I was puzzled yesterday when I saw syndicated columnist George F. Will chortle on television about national sovereignty. He thinks that's what the people want. They want their government to feel secure in its power. Call Will a crypto-royalist.
Will was talking about Arizona's new immigration law, of which I will say more in another essay. For now, I'd like to test the Will thesis: Do we the people really give a hoot about sovereignty? The answer is, of course, yes, but we fear it when it is directed at us; we love it when it is directed at what we fear. Hence, leave my loved ones alone, but keep me free from meddling darkies sneaking across the border. Will, of course, is a churlish white guy; he has difficulty fathoming a world of lovable Mexicans.
This schizophrenic attitude is on display in the Roman Polanksi case.
Polanksi, you will recall, was convicted of raping a 13-year-old after liquoring her up. The party took place at Jack Nicholson's house. He pleaded guilty, and then fled the country before sentencing in 1978. He's not been back in the United States, so far as we know, since. We fear child rapists.
The film director has not been living in hiding these past thirty years. But California prosecutors only recently decided they needed to do something about Polanski's flight from justice. They seek extradition of Polanski to the United States.
But a funny thing happened along this twisting and turning road. The victim in this case, Sandi Gibbons, lost interest. Oh, it helps that she was paid a handsome settlement of her civil suit. The sum, though not confirmed as actually paid, is rumored to be $500,000. But more fundamentally, Ms. Gibbons just wants the whole sorry saga to be ended.
So Ms. Gibbons did what a crime victim has a right to do. She filed a petition in court. She told the California appeals court she wants the case against Polanski dismissed. She is the victim after all, right? And victims have a right to be heard, right? Don't we fear governments that forget the very people they serve?
But here is how it really works in most courtrooms in the United States: victims have a right to be heard, but the government has the right to decide. The admixture is a perverse abdication of responsibility by prosecutors.
I saw it first-hand again the other day. The prosecutor in a case I am handing was "open to the possibility of a walk" for my client. In other words, if the man entered a guilty plea, the state would consider no prison time. But first, the victim had to be consulted. When the victim wanted jail time, the state said it's hands were tied? Prison was now a requirement. Who is calling the shots in this case?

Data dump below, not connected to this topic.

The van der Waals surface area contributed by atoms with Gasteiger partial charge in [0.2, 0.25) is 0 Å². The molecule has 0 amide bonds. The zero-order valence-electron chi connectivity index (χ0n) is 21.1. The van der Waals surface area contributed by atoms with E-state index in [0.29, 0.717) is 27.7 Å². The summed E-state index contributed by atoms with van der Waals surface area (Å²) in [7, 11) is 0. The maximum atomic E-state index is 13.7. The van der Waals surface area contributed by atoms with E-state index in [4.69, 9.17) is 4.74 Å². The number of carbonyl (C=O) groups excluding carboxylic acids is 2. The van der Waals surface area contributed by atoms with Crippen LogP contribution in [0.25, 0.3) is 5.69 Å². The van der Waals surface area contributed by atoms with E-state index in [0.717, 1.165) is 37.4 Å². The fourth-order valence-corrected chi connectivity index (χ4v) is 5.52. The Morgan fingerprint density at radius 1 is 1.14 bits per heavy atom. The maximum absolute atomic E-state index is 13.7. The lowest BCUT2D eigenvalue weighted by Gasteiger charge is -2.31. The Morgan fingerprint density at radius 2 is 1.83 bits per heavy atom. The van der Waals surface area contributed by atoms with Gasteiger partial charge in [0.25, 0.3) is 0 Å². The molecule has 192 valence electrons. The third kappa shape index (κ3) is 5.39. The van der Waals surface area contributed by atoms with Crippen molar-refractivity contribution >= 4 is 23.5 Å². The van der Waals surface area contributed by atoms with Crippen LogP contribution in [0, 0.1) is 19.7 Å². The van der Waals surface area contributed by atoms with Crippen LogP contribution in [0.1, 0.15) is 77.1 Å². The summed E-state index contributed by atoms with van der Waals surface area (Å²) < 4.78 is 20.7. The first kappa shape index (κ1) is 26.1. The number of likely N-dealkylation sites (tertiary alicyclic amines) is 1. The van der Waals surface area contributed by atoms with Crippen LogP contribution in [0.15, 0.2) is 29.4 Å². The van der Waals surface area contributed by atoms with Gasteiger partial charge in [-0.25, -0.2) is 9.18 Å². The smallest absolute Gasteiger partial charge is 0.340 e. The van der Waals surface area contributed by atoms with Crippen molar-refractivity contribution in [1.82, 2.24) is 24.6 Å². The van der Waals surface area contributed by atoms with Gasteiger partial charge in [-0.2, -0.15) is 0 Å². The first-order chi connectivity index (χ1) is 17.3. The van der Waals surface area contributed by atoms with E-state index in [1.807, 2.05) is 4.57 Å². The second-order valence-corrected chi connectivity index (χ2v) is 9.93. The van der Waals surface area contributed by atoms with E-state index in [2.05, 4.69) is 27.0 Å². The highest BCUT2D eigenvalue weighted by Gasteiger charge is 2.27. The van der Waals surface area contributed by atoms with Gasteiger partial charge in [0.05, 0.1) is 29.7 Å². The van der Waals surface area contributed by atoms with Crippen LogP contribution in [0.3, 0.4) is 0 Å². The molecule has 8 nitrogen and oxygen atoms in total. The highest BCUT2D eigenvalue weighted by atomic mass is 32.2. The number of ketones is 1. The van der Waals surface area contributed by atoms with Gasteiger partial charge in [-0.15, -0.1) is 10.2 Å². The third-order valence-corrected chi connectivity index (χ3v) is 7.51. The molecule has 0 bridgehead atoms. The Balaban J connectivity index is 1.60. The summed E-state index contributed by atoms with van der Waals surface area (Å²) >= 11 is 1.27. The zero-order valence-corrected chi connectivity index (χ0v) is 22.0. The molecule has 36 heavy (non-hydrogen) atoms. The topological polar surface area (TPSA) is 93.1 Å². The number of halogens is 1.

A prosecution pits the state against an individual accused of breaking the law. In most crimes, there is a victim. The victim, we say, has a right to be heard on the disposition of any case. But being heard is not the same as dictating terms. Many prosecutors simply do a victim's bidding. It is easier that way. There are fewer angry phone calls and meetings; less fuss come time for the annual review of a prosecutor's performance. Many, if not most, prosecutors play pimp to a victim's rage.
Doesn't the Polanski case disprove this rule? After all, the victim has been heard. Her plea has been considered. But the state is still acting. It's sovereignty has been injured. It needs its pound of flesh from a 76-year-old man.
This is where George Will's remark comes into focus. The state cares about sovereignty, it's power to act within the sphere of its influence. Attacking the state's sovereignty is like, well, taking a child's virginity. It is an insult not easily forgiven. The state must prove that its orders cannot be ignored. Polanski must be crushed.
But where Will is wrong is that the people aren't jealous to guard the sovereignty of the state. That jealousy belongs to the government. It will use anything to protect its power. The state will even turn on the people it serves.
Hence the paradox of the Polanski case. It pursued Polanski initially because of the harm it did to the victim. Presumably she and her family had input into the prosecution. The state then stood behind the angry family and told us all it was acting on their behalf. But when the victim lost interest, the state did not. Now the state stands alone telling the victim it know best. The state must act to vindicate its sovereignty.
I enjoy Polanski's films, but deplore his conduct with Gibbons. In a prudish way, I think less of Jack Nicholson, an actor an admire, merely because the rape took place in Nicholson's home. The ease with which I assign guilt by association startles me. But troubling as I find Polanski's behavior to be that conduct palls in comparison to the acts of the state of California, who use the victim just as much as did Polanski. He raped a girl in a private act of lust; California rapes her anew in a symbolic display of power.
Only fools, and George Will, love the state's desire to assert its sovereignty. The state is a fiction that can easily become all too real a menace when it forgets its function. Who is sovereign? We the people. We have constitutions to keep the state from getting to big for its britches and our comfort.